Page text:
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Stocks fall in Europe, Asia over worries about Italy

Stocks drop 1 percent or more on major European indexes because of concerns about Italian debt. Japan limits losses with yen intervention. US stocks expected to open lower.

By Pan PylasAP Business Writer / October 31, 2011

A trader on the IG Group dealing floor rubs his eyes in the City of London last week. After big stock gains last week, stocks in Asia and Europe were down Oct. 31, 2011, mostly on concerns about Italian debt.

Paul Hackett/Reuters



Global stocks gave up some of their recent gains Monday amid concerns over Italy's ability to get a handle on its colossal debt pile, while the yen slid in the wake of another attempt by the Japanese monetary authorities to weaken the currency.

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Last week, stocks enjoyed one of their best weeks in months as investors breathed a sigh of relief that eurozone leaders finally presented the broad outlines of a convincing anti-crisis strategy. The three-pronged strategy of boosting the bailout fund, getting private creditors to take a bigger hit on their Greek debt holdings and the banks to raise more capital was largely viewed favorably by the markets, though details need to be ironed out.

Many analysts, however, think that Europe will end up having to do more, especially if bond market investors continue to ask for more in return for buying up Italian debt — a poorly received auction last Friday has fueled concerns over the country.

Italy is the eurozone's third largest economy and only Greece has more debt as a percentage of national income. Its debts dwarf the €1 trillion ($1.4 trillion) Europe's bailout fund will have at its disposal if last week's commitments are delivered.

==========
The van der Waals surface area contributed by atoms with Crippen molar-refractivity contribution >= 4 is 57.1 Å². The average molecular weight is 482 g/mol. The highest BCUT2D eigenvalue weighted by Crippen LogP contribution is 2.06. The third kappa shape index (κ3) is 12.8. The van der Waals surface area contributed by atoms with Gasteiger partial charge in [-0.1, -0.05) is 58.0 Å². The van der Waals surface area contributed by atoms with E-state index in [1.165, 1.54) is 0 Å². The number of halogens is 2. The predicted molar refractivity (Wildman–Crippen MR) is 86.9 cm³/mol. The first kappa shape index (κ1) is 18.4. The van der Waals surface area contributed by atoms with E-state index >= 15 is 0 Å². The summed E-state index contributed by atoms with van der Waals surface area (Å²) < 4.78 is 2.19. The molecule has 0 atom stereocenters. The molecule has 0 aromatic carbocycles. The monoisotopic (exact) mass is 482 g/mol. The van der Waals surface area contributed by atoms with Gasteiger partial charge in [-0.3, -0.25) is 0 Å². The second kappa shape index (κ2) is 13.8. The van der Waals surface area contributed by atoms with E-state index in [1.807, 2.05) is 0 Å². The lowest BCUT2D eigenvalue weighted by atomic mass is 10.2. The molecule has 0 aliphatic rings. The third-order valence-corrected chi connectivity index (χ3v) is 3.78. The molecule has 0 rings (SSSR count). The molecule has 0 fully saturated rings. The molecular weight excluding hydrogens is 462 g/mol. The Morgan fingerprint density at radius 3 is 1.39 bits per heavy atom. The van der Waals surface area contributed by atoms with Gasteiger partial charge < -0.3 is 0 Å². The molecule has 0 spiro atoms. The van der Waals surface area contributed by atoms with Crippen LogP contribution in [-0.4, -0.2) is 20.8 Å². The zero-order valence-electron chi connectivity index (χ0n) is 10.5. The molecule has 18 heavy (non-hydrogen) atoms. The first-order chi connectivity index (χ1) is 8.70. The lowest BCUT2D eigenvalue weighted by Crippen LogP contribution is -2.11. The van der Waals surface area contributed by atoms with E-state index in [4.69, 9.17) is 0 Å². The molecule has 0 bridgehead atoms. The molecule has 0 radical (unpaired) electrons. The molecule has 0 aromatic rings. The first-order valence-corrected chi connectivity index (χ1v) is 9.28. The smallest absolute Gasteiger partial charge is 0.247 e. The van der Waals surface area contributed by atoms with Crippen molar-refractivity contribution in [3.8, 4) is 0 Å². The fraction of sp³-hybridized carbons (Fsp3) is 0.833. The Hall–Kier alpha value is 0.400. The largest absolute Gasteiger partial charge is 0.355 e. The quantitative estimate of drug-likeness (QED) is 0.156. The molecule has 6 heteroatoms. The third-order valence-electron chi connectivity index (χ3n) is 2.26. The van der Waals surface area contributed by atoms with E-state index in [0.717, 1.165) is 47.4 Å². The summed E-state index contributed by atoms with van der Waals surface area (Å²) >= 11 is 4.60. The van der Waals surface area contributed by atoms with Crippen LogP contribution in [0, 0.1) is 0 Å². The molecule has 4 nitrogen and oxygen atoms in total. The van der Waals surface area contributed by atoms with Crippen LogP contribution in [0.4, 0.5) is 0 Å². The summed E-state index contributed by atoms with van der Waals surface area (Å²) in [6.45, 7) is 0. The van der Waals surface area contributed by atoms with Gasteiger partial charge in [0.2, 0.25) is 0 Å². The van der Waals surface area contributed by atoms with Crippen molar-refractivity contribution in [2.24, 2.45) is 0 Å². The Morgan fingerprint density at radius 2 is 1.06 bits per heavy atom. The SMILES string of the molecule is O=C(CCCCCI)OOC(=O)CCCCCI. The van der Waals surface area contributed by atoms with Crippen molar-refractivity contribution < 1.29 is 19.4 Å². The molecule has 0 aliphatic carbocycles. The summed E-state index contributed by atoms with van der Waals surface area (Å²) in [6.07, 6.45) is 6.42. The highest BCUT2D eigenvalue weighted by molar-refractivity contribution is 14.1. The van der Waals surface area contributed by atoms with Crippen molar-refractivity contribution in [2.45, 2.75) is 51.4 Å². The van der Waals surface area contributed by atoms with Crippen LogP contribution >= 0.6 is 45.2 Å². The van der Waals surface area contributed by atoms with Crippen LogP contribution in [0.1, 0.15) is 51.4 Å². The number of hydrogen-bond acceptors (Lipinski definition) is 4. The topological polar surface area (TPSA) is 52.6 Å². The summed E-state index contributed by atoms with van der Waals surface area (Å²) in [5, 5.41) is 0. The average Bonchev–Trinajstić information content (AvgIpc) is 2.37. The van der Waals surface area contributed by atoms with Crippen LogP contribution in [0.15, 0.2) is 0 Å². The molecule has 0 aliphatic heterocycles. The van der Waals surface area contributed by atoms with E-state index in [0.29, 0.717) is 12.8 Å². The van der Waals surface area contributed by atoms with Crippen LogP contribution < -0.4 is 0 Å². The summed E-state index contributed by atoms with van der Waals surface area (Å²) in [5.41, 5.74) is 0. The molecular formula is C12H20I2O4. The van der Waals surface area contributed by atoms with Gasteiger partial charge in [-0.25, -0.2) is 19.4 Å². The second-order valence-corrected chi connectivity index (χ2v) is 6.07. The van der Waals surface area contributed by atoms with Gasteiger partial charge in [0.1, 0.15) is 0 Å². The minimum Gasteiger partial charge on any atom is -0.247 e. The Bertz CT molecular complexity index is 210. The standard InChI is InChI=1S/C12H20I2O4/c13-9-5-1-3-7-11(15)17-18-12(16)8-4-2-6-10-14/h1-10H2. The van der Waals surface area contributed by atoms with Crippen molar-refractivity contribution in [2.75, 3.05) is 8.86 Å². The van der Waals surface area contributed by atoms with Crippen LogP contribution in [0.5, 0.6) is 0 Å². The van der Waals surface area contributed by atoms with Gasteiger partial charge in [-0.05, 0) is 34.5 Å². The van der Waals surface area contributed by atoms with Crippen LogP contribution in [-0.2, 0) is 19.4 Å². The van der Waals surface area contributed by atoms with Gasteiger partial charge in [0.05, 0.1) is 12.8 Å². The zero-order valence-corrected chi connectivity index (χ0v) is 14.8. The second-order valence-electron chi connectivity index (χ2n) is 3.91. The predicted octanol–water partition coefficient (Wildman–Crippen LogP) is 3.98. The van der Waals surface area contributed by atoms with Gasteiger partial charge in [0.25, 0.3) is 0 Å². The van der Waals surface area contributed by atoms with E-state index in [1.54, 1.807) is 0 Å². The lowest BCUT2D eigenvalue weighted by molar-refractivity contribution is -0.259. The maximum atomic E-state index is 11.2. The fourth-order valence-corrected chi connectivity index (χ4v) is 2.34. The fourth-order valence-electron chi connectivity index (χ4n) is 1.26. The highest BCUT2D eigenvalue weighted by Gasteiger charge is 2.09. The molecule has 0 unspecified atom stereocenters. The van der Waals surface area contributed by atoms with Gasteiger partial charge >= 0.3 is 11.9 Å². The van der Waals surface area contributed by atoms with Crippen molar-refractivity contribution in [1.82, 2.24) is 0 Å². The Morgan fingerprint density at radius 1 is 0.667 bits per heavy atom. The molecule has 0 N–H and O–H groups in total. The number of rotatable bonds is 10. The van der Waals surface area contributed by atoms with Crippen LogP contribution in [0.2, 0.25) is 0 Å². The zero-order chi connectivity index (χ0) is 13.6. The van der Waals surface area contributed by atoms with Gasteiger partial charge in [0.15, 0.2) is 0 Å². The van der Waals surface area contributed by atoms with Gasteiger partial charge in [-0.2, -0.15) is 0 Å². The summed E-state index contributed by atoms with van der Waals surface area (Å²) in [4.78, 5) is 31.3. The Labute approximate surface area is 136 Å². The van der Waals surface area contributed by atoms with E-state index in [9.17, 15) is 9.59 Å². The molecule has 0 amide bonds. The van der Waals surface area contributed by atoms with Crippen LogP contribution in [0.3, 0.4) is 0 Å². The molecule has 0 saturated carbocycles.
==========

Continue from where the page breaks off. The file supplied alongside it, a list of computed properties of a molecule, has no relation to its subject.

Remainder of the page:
"We remain sceptical that the plan will prove enough to restore financial market stability for long, with some signs of disappointment already starting to creep into the market as Italian 10 year yields continue to march above 6 percent," said Lee Hardman, an analyst at The Bank of Tokyo-Mitsubishi UFJ.

Investors more cautious view of last week's plan weighed on stock markets Monday.

In Europe, the FTSE 100 index of leading British shares was down 1.1 percent at 5,641 while Germany's DAX fell 1.6 percent to 6,260. The CAC-40 in France was 1.1 percent lower at 3,282.

Wall Street was also poised for a lower opening — Dow futures were down 0.8 percent at 12,070 while the broader Standard & Poor's 500 futures fell 1 percent to 1,268.

Earlier, the main point of interest in financial markets was the Bank of Japan's latest intervention to weaken the yen, which had hit a new post World War II high against the dollar.

The strong yen has dented earnings of Japanese corporations such as Nintendo Co. and Toyota Motor Corp. and hurt the economy's recovery from the March 11 earthquake and tsunami. Finance Minister Jun Azumi said monetary authorities could continue intervening.

The dollar surged about 5 percent to above 79 yen for a while, before slipping back to 77.81 yen. Japan's export sector — whose fortunes are largely tied to the relative strength of the yen — rose abruptly. Isuzu Motors Corp. jumped 3.7 percent. Canon Inc. rose 1 percent and Nikon Corp. added 1.8 percent. Nintendo Co. gained 1.5 percent.

Those gains helped limit the losses on Tokyo's Nikkei 225 index. It closed 0.7 percent lower at 8,988.39.